Following a stunning breakdown in efforts to reach a $3 trillion, 10-year agreement to cut the deficit, the challenge for Obama and Boehner will not just be devising a legislative strategy to push a debt-limit increase through a resistant Congress, but repairing the bruised relationships that received a very public airing Friday.
The White House had thought it was on the cusp of an agreement when Boehner walked from the negotiations, accusing the president of demanding more revenue at the last minute. Obama disputed this account, saying his request for the speaker to give up more wasn't a take-it or leave-it demand, but part of the negotiating process.
But with the deadline looming, the more immediate concern Saturday was finding a way to lift the debt ceiling before the deadline nine days from now.
"The president wanted to know that there was a plan for preventing national default," McConnell said in a written statement after the meeting. "The bipartisan leadership in Congress is committed to working on new legislation that will prevent default while substantially reducing Washington spending."
Obama repeatedly has said he will not agree to a short-term increase, instead demanding an extension that carries past the 2012 election.
During the meeting Saturday, "the president restated his opposition to a short-term extension of the debt ceiling, explaining that a short-term extension could cause our country's credit rating to be downgraded, causing harm to our economy and causing every American to pay higher credit cards rates and more for home and car loans," Carney said.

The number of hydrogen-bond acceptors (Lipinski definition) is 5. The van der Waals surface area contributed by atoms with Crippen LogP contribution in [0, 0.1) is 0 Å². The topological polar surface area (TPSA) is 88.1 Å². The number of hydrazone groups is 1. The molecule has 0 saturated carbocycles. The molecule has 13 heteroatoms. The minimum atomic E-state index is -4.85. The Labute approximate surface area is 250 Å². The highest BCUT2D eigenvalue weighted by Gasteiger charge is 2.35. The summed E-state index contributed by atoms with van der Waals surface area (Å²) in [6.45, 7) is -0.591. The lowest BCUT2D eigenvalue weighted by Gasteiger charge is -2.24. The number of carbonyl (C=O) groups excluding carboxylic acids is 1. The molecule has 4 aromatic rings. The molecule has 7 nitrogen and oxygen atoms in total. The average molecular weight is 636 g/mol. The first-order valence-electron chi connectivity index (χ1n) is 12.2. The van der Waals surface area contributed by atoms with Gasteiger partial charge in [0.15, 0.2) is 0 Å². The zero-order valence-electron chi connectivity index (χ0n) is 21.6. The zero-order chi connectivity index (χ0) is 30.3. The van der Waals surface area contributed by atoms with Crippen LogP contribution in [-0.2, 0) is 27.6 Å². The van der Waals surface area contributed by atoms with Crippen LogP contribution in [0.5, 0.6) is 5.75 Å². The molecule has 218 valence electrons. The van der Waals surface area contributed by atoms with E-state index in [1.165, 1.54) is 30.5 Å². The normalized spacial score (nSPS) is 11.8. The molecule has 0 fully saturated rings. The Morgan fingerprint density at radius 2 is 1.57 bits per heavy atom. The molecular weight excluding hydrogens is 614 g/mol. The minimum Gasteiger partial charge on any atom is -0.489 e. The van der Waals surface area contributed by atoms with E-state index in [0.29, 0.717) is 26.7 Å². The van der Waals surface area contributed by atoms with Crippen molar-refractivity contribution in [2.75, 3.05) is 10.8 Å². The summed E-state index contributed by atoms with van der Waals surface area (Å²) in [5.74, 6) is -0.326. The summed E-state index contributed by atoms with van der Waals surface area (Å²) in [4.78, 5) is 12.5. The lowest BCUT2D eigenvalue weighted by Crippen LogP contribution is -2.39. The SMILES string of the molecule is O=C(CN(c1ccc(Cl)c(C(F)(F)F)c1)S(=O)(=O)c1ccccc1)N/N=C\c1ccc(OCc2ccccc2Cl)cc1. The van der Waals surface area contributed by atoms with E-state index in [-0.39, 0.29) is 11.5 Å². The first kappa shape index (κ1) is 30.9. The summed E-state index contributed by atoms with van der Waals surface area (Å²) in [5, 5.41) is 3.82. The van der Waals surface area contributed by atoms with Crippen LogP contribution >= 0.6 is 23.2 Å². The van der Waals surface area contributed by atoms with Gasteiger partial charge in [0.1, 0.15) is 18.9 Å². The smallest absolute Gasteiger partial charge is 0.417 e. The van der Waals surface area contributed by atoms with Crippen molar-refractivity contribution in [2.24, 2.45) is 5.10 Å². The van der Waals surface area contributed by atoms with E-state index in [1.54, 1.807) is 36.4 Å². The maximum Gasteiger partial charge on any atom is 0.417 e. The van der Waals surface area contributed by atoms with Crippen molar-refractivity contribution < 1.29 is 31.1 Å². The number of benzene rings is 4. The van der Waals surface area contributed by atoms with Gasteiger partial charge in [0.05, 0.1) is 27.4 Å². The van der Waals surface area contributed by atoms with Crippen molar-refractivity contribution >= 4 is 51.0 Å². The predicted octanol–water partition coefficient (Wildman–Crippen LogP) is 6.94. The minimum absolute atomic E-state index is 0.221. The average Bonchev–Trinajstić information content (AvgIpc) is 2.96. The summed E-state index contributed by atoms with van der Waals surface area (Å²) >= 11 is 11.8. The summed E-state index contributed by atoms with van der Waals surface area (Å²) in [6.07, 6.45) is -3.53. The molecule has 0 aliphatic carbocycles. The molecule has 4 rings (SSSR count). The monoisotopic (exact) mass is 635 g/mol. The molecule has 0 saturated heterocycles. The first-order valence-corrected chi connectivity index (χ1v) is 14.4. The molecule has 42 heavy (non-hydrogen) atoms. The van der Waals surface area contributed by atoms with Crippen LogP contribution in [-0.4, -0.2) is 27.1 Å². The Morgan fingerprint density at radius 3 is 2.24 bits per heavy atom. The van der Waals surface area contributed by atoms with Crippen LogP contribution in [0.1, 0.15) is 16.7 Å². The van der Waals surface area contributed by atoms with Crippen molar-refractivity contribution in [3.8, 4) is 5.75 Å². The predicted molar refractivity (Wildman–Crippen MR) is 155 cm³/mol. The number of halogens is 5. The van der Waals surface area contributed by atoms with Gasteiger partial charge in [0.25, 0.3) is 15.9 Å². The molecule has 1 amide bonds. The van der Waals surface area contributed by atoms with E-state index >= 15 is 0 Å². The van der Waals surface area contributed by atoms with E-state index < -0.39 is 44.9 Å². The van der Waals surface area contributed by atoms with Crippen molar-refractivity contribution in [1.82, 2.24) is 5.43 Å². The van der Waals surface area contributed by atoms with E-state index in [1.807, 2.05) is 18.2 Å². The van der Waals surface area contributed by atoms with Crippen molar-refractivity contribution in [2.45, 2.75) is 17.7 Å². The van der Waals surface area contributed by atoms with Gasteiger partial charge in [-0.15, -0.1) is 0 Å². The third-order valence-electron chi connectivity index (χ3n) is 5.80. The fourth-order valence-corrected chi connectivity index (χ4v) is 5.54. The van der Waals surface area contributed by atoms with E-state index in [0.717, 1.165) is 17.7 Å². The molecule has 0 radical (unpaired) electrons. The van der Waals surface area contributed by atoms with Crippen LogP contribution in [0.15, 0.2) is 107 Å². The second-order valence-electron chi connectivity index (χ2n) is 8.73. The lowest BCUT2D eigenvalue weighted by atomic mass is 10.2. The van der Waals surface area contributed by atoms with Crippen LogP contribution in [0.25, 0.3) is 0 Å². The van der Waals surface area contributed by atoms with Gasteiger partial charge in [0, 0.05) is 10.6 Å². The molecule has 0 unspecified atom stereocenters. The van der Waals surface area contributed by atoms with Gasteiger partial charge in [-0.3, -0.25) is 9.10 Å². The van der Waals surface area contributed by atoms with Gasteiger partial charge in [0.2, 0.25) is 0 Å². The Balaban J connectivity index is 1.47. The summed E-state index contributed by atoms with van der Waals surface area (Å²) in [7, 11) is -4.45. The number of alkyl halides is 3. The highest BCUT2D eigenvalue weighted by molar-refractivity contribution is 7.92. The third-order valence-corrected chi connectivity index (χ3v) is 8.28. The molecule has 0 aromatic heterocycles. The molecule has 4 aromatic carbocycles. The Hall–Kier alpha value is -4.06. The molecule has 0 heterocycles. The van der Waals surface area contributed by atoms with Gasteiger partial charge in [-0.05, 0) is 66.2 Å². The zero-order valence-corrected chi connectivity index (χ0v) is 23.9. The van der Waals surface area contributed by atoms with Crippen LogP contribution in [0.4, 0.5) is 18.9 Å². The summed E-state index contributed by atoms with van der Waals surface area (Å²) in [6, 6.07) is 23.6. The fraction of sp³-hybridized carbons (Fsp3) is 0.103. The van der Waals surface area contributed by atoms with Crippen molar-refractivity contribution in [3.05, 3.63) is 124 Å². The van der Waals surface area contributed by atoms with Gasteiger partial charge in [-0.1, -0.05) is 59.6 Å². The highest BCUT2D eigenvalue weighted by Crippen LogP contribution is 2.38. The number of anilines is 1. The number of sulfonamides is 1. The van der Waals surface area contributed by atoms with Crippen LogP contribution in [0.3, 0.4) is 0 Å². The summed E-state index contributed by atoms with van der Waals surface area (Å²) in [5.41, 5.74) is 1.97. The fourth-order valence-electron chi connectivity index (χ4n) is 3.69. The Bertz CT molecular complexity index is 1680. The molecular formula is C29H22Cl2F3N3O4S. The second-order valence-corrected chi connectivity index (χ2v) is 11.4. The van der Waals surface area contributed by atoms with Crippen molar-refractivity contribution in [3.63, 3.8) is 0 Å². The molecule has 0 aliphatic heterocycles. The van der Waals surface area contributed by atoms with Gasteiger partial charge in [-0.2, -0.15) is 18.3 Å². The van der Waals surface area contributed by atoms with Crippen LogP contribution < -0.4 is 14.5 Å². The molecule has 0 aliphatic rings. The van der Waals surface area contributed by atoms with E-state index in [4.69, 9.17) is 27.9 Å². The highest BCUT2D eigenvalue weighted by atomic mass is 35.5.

"As the current situation makes clear, it would be irresponsible to put our country and economy at risk again in just a few short months with another battle over raising the debt ceiling. Congress should refrain from playing reckless political games with our economy. Instead, it should be responsible and do its job, avoiding default and cutting the deficit."
But House Republicans, who had previously agreed with the president that short-term measures weren't acceptable, now say stopgap measures are an option they can't rule out.
"Our message there will be simple: If the White House won't get serious, we will," Boehner spokesman Brendan Buck said Saturday in an emailed statement before the meeting. "The speaker is determined to tackle our spending problem in a significant way and, as he stressed last night, is committed to preventing a default on our debt."
Boehner was expected to insist that the president agree to a package of spending cuts that match the amount needed to raise the debt limit, which would be about $2.4 trillion through the end of next year, Buck said.
"Last night the president said, 'the only bottom line that I have is that we have to extend this debt ceiling through the next election,'" Buck wrote. "Now, we do not know what size or shape a final package will take, but it would be terribly unfortunate if the president was willing to veto a debt limit increase simply because the timetable prescribed would not be the ideal one for his reelection campaign."
White House Communications Director Dan Pfeiffer responded to the speaker's statement Saturday on Twitter.
"Short-term increases risk downgrade, (Boehner) knows that which is why he opposed them last wk," Pfeiffer wrote. "Time for leaders to lead."
Both House and Senate Democrats have begun fundraising off Boehner walking out of the talks.